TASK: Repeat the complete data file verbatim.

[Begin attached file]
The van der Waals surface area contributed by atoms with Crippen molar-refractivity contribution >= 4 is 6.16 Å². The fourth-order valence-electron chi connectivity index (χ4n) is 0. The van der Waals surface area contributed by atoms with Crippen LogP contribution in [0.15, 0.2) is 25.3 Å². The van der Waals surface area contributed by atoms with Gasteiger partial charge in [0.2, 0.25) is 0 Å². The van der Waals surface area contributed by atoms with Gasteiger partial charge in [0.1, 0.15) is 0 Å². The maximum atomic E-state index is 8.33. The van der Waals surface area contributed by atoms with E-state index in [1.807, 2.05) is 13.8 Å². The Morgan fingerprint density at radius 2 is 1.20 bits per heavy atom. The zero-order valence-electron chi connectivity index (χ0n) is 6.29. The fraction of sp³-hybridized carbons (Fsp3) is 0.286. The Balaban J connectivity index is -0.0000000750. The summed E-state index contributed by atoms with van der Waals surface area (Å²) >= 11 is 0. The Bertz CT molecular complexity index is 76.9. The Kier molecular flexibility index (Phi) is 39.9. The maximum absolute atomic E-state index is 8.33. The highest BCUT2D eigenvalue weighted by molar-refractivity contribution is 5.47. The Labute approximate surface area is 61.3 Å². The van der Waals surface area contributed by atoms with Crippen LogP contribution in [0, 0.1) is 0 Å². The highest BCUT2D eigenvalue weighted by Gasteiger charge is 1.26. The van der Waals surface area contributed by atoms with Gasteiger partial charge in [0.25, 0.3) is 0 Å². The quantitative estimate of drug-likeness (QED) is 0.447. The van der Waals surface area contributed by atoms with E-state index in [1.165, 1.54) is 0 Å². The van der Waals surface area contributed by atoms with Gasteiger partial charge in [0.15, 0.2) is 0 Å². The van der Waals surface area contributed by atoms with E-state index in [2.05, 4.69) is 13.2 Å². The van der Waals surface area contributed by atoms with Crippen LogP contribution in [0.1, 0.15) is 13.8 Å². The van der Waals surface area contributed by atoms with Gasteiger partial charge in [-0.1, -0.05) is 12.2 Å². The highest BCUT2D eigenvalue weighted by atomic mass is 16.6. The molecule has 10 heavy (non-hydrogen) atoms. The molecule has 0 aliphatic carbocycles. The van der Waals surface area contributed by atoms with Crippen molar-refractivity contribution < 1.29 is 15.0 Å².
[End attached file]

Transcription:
The van der Waals surface area contributed by atoms with Crippen molar-refractivity contribution >= 4 is 6.16 Å². The fourth-order valence-electron chi connectivity index (χ4n) is 0. The van der Waals surface area contributed by atoms with Crippen LogP contribution in [0.15, 0.2) is 25.3 Å². The van der Waals surface area contributed by atoms with Gasteiger partial charge in [0.2, 0.25) is 0 Å². The van der Waals surface area contributed by atoms with Gasteiger partial charge in [0.1, 0.15) is 0 Å². The maximum atomic E-state index is 8.33. The van der Waals surface area contributed by atoms with E-state index in [1.807, 2.05) is 13.8 Å². The Morgan fingerprint density at radius 2 is 1.20 bits per heavy atom. The zero-order valence-electron chi connectivity index (χ0n) is 6.29. The fraction of sp³-hybridized carbons (Fsp3) is 0.286. The Balaban J connectivity index is -0.0000000750. The summed E-state index contributed by atoms with van der Waals surface area (Å²) >= 11 is 0. The Bertz CT molecular complexity index is 76.9. The Kier molecular flexibility index (Phi) is 39.9. The maximum absolute atomic E-state index is 8.33. The highest BCUT2D eigenvalue weighted by molar-refractivity contribution is 5.47. The Labute approximate surface area is 61.3 Å². The van der Waals surface area contributed by atoms with Crippen LogP contribution in [0, 0.1) is 0 Å². The highest BCUT2D eigenvalue weighted by Gasteiger charge is 1.26. The van der Waals surface area contributed by atoms with Gasteiger partial charge in [0.25, 0.3) is 0 Å². The quantitative estimate of drug-likeness (QED) is 0.447. The van der Waals surface area contributed by atoms with E-state index in [1.165, 1.54) is 0 Å². The van der Waals surface area contributed by atoms with Gasteiger partial charge in [0.15, 0.2) is 0 Å². The van der Waals surface area contributed by atoms with E-state index in [2.05, 4.69) is 13.2 Å². The van der Waals surface area contributed by atoms with Crippen LogP contribution in [0.1, 0.15) is 13.8 Å². The van der Waals surface area contributed by atoms with Gasteiger partial charge in [-0.1, -0.05) is 12.2 Å². The highest BCUT2D eigenvalue weighted by atomic mass is 16.6. The molecule has 10 heavy (non-hydrogen) atoms. The molecule has 0 aliphatic carbocycles. The van der Waals surface area contributed by atoms with Crippen molar-refractivity contribution < 1.29 is 15.0 Å².